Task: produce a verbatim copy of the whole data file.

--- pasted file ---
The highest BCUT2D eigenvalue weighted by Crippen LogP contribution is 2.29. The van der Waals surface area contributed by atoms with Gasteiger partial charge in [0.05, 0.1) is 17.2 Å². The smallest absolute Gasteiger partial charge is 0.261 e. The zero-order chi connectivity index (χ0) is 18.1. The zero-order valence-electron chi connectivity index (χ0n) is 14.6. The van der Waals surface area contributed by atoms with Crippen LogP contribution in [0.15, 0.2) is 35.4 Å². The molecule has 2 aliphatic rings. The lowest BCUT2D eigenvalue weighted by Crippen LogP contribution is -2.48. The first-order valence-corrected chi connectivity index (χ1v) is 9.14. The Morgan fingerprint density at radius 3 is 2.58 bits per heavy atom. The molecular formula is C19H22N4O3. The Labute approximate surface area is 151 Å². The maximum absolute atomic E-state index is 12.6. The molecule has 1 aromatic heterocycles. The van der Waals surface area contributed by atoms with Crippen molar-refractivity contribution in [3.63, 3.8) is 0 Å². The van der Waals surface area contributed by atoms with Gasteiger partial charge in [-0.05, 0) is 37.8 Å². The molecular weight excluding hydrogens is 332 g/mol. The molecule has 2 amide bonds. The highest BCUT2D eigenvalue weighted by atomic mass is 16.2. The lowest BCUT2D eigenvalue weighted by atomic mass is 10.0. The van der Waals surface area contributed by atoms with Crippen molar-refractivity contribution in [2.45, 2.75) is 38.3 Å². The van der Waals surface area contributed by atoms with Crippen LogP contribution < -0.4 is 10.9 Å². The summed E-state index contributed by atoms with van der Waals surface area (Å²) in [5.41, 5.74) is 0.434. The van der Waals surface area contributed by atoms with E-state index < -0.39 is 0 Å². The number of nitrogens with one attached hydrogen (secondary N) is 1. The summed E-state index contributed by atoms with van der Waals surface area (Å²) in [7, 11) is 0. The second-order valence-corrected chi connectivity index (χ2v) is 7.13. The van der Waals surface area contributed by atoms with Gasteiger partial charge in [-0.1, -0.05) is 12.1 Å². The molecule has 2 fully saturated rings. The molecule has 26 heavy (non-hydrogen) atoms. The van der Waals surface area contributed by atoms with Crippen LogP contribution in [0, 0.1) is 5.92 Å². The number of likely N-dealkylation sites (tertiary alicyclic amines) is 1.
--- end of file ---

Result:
The highest BCUT2D eigenvalue weighted by Crippen LogP contribution is 2.29. The van der Waals surface area contributed by atoms with Gasteiger partial charge in [0.05, 0.1) is 17.2 Å². The smallest absolute Gasteiger partial charge is 0.261 e. The zero-order chi connectivity index (χ0) is 18.1. The zero-order valence-electron chi connectivity index (χ0n) is 14.6. The van der Waals surface area contributed by atoms with Crippen LogP contribution in [0.15, 0.2) is 35.4 Å². The molecule has 2 aliphatic rings. The lowest BCUT2D eigenvalue weighted by Crippen LogP contribution is -2.48. The first-order valence-corrected chi connectivity index (χ1v) is 9.14. The Morgan fingerprint density at radius 3 is 2.58 bits per heavy atom. The molecular formula is C19H22N4O3. The Labute approximate surface area is 151 Å². The maximum absolute atomic E-state index is 12.6. The molecule has 1 aromatic heterocycles. The van der Waals surface area contributed by atoms with Crippen molar-refractivity contribution in [3.63, 3.8) is 0 Å². The van der Waals surface area contributed by atoms with Gasteiger partial charge in [-0.05, 0) is 37.8 Å². The molecular weight excluding hydrogens is 332 g/mol. The molecule has 2 amide bonds. The highest BCUT2D eigenvalue weighted by atomic mass is 16.2. The lowest BCUT2D eigenvalue weighted by atomic mass is 10.0. The van der Waals surface area contributed by atoms with Crippen molar-refractivity contribution in [2.45, 2.75) is 38.3 Å². The van der Waals surface area contributed by atoms with Crippen LogP contribution < -0.4 is 10.9 Å². The summed E-state index contributed by atoms with van der Waals surface area (Å²) in [5.41, 5.74) is 0.434. The van der Waals surface area contributed by atoms with E-state index < -0.39 is 0 Å². The number of nitrogens with one attached hydrogen (secondary N) is 1. The summed E-state index contributed by atoms with van der Waals surface area (Å²) in [7, 11) is 0. The second-order valence-corrected chi connectivity index (χ2v) is 7.13. The van der Waals surface area contributed by atoms with Gasteiger partial charge in [-0.1, -0.05) is 12.1 Å². The molecule has 2 fully saturated rings. The molecule has 26 heavy (non-hydrogen) atoms. The van der Waals surface area contributed by atoms with Crippen LogP contribution in [0, 0.1) is 5.92 Å². The number of likely N-dealkylation sites (tertiary alicyclic amines) is 1.